- Crushing fennel seeds right before you add them to the batter releases more flavor during the baking process. You can crush the seeds using a mortar and pestle, a heavy rolling pin, or with the bottom side of a heavy skillet. You can also pulse them a few times in a spice grinder. You fennel will become more fragrant as you crush it.
- Instead of using 1 cup cranberries, you can use a mixture of cranberries and golden raisins. Feel free to substitute a different type of nuts or to omit them altogether.
- The biscuit dough can be prepared in advance and then frozen, tightly wrapped, for 5 days or refrigerated for up to one day. Thaw frozen dough overnight in the refrigerator.
- Biscuits can be baked in the morning and then reheated, wrapped in foil, just before serving.
- If you do not think that scallions will be a hit with your family, try substituting some chopped fresh rosemary, thyme, or mixed herbs.
Sweet and Savory Cornbread
Makes 4-5 mini loaves
1 1/3 cups flour
2/3 cup yellow cornmeal
1 1/2 teaspoons baking powder
3/4 teaspoon baking soda
3/4 teaspoon salt
1/4 teaspoon ground cinnamon
12 tablespoons unsalted butter, melted
2 large eggs
1 1/2 cups buttermilk
1 cup coarsely chopped dried cranberries
1/2 cup medium-fine chopped lightly toasted pecans
1 1/2 tablespoons fennel seeds, coarsely crushed
Preheat the oven to 375F degrees. Spray 4 small loaf pans with non-stick spray and set aside. In a medium bowl, whisk together the flour, cornmeal, sugar, baking powder, baking soda, salt, and cinnamon. In a separate bowl, whisk together the melted butter, eggs, and buttermilk. Add the wet ingredients to the dry ingredients, stirring until just combined. Stir in the cranberries, pecans, and fennel seeds.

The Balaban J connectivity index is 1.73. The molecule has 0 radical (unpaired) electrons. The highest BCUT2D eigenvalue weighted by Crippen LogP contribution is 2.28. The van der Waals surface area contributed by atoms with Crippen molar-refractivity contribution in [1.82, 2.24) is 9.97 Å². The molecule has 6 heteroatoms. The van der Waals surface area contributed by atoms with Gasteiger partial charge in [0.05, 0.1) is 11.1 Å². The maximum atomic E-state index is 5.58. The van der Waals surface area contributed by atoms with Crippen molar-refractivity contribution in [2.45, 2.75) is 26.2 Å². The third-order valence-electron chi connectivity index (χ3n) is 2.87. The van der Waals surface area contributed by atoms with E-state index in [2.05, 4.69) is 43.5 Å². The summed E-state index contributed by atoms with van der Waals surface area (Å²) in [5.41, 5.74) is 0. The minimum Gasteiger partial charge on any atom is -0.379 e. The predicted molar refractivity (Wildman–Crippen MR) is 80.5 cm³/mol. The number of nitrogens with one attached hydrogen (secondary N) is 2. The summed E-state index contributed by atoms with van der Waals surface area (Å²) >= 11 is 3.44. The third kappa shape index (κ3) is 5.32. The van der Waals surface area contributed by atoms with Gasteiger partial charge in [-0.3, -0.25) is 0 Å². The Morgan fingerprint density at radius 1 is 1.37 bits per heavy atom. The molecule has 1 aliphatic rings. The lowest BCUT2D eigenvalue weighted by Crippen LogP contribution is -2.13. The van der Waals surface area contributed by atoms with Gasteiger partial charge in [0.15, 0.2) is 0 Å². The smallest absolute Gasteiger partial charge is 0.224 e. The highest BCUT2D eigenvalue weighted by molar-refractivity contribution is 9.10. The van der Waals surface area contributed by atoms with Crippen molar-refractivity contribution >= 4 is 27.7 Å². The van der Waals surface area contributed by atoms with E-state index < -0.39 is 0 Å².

Divide the batter among the prepared pans and smooth the tops. Place the pans on a baking sheet and bake in the middle of the oven until the tops are golden brown and a toothpick inserted into the center emerges clean, 20 to 25 minutes.
Cool the loaves in their pans on a wire rack for 10 minutes, then invert the loaves onto the rack to cool completely.
Flaky Black Pepper and Green Onion Biscuits
Makes 12-14 biscuits
1/2 cup minced scallions
2 cups flour
1/2 cup yellow cornmeal
Scant 1/4 cup sugar
2 1/2 teaspoons baking powder
1/2 teaspoon salt
1/2 teaspoon coarsely ground black pepper
8 tablespoons cold butter, cubed
2 tablespoons melted butter for brushing biscuit tops
Coarse black pepper and coarse salt for sprinkling
Place a rack in the upper third of the oven and preheat the oven to 425F degrees. Line a baking sheet with parchment paper; set aside.
Combine the buttermilk and scallions in a small bowl. In the work bowl of a food processor add the flour, cornmeal, sugar, baking powder, salt, and black pepper; pulse several times to blend. Add the cubes of chilled butter and pulse until the mixture resembles coarse meal.
Gather the dough together and turn it out onto a lightly floured work surface. Knead the dough gently to combine, about 3 or 4 turns. Roll the dough out to a 3/4-inch thickness. Using a floured 2-inch round cutter, cut out as many rounds as you can. Reroll the scraps and cut out additional rounds. Place the rounds on the prepared baking sheet, spacing them 2 inches apart.
Brush the tops of the biscuits with melted butter. Sprinkle each biscuit lightly with the coarse pepper and salt. Bake the biscuits until the tops are golden and a toothpick inserted into the center emerges clean, 18-20 minutes. Cool the biscuits slightly on the pan and serve warm (or at room temperature.)